Couch still lobbying to play in Browns season finale

Published 12:00 am Thursday, December 23, 1999

The Associated Press

Berea – Tim Couch can’t bear the thought standing on the sideline to watch the final game of his rookie season with the Browns.

Thursday, December 23, 1999

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Berea – Tim Couch can’t bear the thought standing on the sideline to watch the final game of his rookie season with the Browns.

Couch, who sprained his left foot last week against Jacksonville, has been told he can’t play in Cleveland’s season finale this Sunday against the Indianapolis Colts.

But that hasn’t stopped him from trying to convince himself and coach Chris Palmer he can play.

”He’s very anxious to play,” Palmer said after Wednesday’s practice. ”He’s spoken to me three times today – this morning, during lunch and on the field. But if I were a betting man, I’d bet on what I said.”

Couch has played hurt plenty of times, ignoring the pain to get back in the huddle and under center. He said he’s missed just one play his entire football career, but came right back in against Florida last year to take the next snap.

”It’s going to be tough standing over there watching your teammates play when you want to be out there so bad,” said Couch, who wore a walking cast and watched part of practice sitting in a golf cart. ”But it’s something that I’m going to have to do, I guess.”

So Couch’s impressive rookie year looks like it will end where it began – on the bench, watching Ty Detmer.

Detmer began the season starting for the Browns (2-13) but was replaced by Couch the next game.

”It’s hard to sit out, you lose the rhythm, the timing and that kind of thing,” said Detmer, who played well in relief of Couch last week. ”But I feel like I’ve stayed fairly sharp in practice and stayed up to date on the offense.”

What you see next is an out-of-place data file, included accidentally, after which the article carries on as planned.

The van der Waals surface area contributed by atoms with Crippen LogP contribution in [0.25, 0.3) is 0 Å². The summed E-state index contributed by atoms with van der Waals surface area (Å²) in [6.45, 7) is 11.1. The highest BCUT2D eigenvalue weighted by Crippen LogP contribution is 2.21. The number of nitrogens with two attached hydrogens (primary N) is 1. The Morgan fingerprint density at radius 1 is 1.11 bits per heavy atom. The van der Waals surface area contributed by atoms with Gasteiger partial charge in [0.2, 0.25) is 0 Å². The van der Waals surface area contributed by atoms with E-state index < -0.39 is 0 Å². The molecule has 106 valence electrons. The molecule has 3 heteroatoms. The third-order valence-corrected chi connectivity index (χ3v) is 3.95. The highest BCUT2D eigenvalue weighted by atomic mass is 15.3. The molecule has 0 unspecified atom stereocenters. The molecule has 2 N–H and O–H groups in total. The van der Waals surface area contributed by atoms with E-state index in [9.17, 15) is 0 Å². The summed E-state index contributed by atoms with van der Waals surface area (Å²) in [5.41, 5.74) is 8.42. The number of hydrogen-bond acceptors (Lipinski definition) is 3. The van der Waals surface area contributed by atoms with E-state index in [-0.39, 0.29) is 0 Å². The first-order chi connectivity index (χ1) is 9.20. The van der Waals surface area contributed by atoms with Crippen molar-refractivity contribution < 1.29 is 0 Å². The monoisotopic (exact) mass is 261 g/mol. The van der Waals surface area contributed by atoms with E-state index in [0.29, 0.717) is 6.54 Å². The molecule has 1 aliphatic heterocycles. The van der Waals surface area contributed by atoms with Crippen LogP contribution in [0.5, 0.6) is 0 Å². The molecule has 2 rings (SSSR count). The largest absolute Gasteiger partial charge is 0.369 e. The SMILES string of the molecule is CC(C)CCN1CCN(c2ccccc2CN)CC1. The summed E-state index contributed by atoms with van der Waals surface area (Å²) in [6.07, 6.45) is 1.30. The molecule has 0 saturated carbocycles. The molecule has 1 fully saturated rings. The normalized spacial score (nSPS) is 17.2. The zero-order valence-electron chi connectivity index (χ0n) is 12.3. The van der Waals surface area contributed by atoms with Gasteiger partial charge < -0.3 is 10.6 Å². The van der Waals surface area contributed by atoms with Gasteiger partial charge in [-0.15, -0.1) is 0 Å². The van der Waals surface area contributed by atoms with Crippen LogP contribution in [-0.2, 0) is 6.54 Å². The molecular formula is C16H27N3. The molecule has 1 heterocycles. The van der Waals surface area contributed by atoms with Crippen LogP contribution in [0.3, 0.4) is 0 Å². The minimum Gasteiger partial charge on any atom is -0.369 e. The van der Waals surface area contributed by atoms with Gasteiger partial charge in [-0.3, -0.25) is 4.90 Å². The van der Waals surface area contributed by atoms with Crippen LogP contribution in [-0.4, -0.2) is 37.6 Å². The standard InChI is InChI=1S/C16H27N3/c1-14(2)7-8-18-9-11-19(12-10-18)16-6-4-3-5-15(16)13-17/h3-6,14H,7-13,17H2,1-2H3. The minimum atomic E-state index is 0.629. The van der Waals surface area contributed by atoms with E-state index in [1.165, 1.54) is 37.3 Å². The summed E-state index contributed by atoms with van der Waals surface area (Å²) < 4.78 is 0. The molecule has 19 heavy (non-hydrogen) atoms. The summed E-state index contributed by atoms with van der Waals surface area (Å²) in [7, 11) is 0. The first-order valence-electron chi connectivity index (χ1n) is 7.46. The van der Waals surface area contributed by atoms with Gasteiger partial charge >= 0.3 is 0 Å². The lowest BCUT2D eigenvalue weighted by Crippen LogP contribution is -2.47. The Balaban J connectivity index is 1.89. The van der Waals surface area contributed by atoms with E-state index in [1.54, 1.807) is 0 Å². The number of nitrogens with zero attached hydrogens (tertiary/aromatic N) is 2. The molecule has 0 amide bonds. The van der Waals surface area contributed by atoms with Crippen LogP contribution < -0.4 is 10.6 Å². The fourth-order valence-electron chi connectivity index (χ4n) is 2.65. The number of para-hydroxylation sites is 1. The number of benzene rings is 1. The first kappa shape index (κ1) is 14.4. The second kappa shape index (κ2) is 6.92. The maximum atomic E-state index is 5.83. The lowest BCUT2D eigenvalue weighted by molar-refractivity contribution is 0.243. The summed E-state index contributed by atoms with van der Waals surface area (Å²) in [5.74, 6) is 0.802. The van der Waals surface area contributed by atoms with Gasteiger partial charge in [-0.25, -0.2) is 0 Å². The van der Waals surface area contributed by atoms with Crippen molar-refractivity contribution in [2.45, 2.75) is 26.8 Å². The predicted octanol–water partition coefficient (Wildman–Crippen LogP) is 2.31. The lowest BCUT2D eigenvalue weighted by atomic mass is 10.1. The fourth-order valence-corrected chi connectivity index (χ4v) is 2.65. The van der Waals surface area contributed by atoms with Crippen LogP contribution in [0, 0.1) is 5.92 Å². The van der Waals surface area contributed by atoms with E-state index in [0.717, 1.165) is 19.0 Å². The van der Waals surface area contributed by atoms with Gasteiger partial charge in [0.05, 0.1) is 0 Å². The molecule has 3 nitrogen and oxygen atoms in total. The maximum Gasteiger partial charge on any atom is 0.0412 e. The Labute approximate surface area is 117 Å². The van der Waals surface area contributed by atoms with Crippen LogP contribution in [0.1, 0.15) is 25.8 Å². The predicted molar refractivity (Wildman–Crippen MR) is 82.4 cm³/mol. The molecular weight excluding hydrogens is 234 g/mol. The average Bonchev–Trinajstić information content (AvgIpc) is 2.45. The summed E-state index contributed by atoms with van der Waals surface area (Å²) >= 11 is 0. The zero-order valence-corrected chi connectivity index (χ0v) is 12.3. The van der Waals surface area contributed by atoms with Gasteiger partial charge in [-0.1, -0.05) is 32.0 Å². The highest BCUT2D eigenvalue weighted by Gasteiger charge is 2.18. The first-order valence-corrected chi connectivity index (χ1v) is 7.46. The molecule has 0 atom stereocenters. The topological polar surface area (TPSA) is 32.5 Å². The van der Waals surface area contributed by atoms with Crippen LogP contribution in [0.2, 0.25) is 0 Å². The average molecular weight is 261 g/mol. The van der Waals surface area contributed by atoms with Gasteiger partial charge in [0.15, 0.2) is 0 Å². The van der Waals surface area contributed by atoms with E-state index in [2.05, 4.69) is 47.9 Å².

Couch had been especially anxious to play Sunday. He and Colts quarterback Peyton Manning have become close friends, spending time together off the field and frequently talking on the phone.

”I looked forward to that,” he said. ”You always want to be out on the field competing against the best quarterbacks in the league. As a competitor, you want to be out there. But I think I have to realize what’s best for the long run as far as the foot goes.”

Unless he has a miraculous recovery, Couch will be relegated to being the Browns’ third-string quarterback on Sunday.

”Hopefully, I can do that. We’ll have to wait and see,” said Couch, who was to be re-evaluated by a team doctor. ”That’s what I’m hoping for, but if not, I’ll have to be standing over there, cheering Ty on.”

Couch was sacked a team-record and NFL-high 56 times this season, the final one coming late in the first half last Sunday when Jaguars defensive end Tony Brackens rolled up on the quarterback’s ankles.

When Couch went down and didn’t pop up like he has all year, Cleveland fans went silent and Browns owner Al Lerner grabbed his binoculars for a closer look at his franchise player.

I thought it was broken,” Couch said. ”To be honest with you, I think I was real fortunate that it wasn’t worse than it was. When he first landed on it, the pain, it felt like it was broke, definitely. I’m fortunate that it was just a sprain.”

Couch will finish the season with nearly every Cleveland rookie passing record, and his 223 completions are the third-most in league history for a first-year quarterback.

With 15 TDs and 13 interceptions, Couch is just the fifth rookie passer since 1970 with more touchdowns than interceptions.

He improved almost weekly, and Couch’s performance on and off the field reaffirmed the Browns’ belief that they chose wisely in making him the No. 1 overall pick in last year’s draft.

”As the season went on, I thought I progressed as far as making my reads, throwing to the right guy, moving the chains a little bit better and putting some points on the board.”

Couch said there is just one area he needs to improve.

”I guess just the wins and losses,” he said. ”I think every quarterback gets measured on how much he wins.”